Do I continue to find a daily practice difficult? I do.  However, I am constantly reminded and aware how the simplest discipline has the most profound effect not only on myself but on my relationships around me.  My practice can be a warm bath or a kick up the backside but it’s constantly evolving and yet staying grounded in structure and tradition.  There is nothing woolly about the discipline of yoga, it goes beyond a picture and a quote of inspiration, it is work.    Ultimately in our personal practice we are our own teachers, there is independence and autonomy, and this is held in turn within a relationship to our teachers and this shared cherished space.

For those of us who are teachers a personal practice is an ongoing requirement of authenticity to this path.  As teachers it can be helpful to be aware of whether our practice shifts towards being a rehearsal for teaching, and to find support for making our yoga a practice for our own story.  We bring this journey to our teaching and our teaching to others’ and our own journeys.  Parallel but separate paths.    It is vital that we bring what we know from our own experience of yoga to our teaching, and that we apply what we know to the people we work with translating into a practice specific and relevant to them for change.


I often say make your practice like wiping your bum, not an optional extra in life!  Make it compassionate and true, let it be however it is, but just keep returning to the mat with your heart open and held.

A blog begins...

A blog begins....

I'm not one for blogging, I don't love social media but I also see what a huge support it can be and sometimes I read something that hits home and makes a difference in my perceptions and practice.  I'll try to offer a thread now and again that binds us together.  Here goes.....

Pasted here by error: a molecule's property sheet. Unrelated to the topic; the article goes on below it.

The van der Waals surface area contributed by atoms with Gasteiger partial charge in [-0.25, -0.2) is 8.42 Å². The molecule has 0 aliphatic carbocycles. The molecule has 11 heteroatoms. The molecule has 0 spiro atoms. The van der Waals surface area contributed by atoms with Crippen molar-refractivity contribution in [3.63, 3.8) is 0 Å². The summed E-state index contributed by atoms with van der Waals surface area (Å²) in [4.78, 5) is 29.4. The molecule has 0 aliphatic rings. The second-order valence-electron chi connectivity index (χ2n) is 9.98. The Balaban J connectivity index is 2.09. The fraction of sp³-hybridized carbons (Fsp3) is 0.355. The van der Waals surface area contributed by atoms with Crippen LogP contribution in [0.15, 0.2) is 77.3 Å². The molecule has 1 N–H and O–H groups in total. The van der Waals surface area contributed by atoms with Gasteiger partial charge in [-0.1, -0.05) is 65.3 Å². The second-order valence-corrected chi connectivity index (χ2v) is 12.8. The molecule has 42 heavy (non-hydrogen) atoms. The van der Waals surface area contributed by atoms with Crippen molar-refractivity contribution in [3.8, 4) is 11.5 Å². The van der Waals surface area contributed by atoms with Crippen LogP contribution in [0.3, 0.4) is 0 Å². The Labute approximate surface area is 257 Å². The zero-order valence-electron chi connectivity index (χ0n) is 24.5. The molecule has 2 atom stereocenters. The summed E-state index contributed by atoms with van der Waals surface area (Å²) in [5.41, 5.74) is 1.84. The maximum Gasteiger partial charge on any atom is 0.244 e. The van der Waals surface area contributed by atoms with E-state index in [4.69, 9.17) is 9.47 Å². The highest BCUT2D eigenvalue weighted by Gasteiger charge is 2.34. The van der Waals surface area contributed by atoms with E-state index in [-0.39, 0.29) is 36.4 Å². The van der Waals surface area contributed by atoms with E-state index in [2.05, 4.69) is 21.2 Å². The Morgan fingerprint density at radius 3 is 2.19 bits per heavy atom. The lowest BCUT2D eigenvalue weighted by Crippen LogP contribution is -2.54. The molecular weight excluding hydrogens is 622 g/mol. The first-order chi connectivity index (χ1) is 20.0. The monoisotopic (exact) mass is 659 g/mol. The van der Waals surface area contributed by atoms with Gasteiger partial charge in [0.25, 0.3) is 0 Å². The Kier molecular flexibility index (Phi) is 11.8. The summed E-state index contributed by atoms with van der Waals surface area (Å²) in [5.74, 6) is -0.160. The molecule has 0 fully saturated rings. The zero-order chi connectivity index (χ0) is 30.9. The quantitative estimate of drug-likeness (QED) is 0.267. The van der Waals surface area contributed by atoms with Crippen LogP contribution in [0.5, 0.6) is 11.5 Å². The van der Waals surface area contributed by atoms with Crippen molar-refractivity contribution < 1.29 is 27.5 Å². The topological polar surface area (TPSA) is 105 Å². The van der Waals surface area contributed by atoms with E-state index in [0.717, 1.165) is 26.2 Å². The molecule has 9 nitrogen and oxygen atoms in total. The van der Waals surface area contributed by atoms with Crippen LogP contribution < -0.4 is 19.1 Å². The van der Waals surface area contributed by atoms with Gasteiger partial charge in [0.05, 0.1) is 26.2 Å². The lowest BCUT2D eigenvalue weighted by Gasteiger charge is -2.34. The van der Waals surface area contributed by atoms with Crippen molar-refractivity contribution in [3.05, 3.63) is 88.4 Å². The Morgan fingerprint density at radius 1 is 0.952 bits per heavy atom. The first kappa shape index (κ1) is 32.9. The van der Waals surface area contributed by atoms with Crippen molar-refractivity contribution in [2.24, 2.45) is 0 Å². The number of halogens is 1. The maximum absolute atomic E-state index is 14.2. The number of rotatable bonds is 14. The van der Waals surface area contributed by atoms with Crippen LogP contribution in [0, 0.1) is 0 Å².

Staycation- Surviving being with yourself.

It has been a stay-cation summer of puppies, fishing,  camping, cooking outside; it's brought a lot of joy.  And dog pooh.  Thoughts about my practice, with no work and travel, have been deafening.  Quietening my mind with daily writing about my practice and it's relationship to happiness as well as processing reading about the science of happiness has fueled me.

We have been renovating inside and outside the house, it's been filthy, it hasn't gone to plan and what I crave all year; escape and travel has not been possible.  There have been some days of illness and  fatigue.  My hormones are changing and how I respond to food and exercise is shifting and creating challenge.   Does it challenge happiness?   Yep.  In this self enforced stillness, staying,  witnessing of chaos, this being, I have had the opportunity to observe my own relationship with what makes me happy,  and what I 'think' makes me happy.  Well being- the cognitive and physical processes that get in the way, as well as simple practices that make a significant difference.  I am a developer, an adventurer and have a strong work ethic.  Whether that's about teaching yoga or making sourdough, I am busy. I have been able to do this because of my practice, my daily stillness, movement and breathing that counter-poses life. I've realised that happiness can often feel like it's at the tip of my tongue, just around the corner, at the next stop, when I'm done, finished, completely or achieved.  That I am busy practicing for happiness.   In the same way I remind myself on the mat that it is not a rehearsal for practice but this is THE practice.  Here and now, dukha or sukha, good space or bad space.  Happiness will not come from achievement or what I get done.  I'm not describing a profound set of achievements but feeling that peace will come when all the socks are paired.  Instead I am increasing space for being and restoring off the mat as well as on.  I always strive to create a life around my children that has both love, security and adventure.  That they come home to a warm environment and good food.  That life with my partner is sincere, loving and full of growth.  Waiting for things to become does not bring happiness.  What if we radically decided to embrace ourselves, our lives, the people in our lives as they are with a sense of gratitude and acceptance. (of course not those that abuse) What if our greatest rebellion would be to be content.  I value seeking pleasure, I value growth through challenge.  I will continue to keep a path of Kriya yoga, discipline in practice, self reflection and yoga being more than just practice on the mat.  But let the Niyama Santosha (contentment of life as it is) be the new hand stand in our practice.

Written in the Body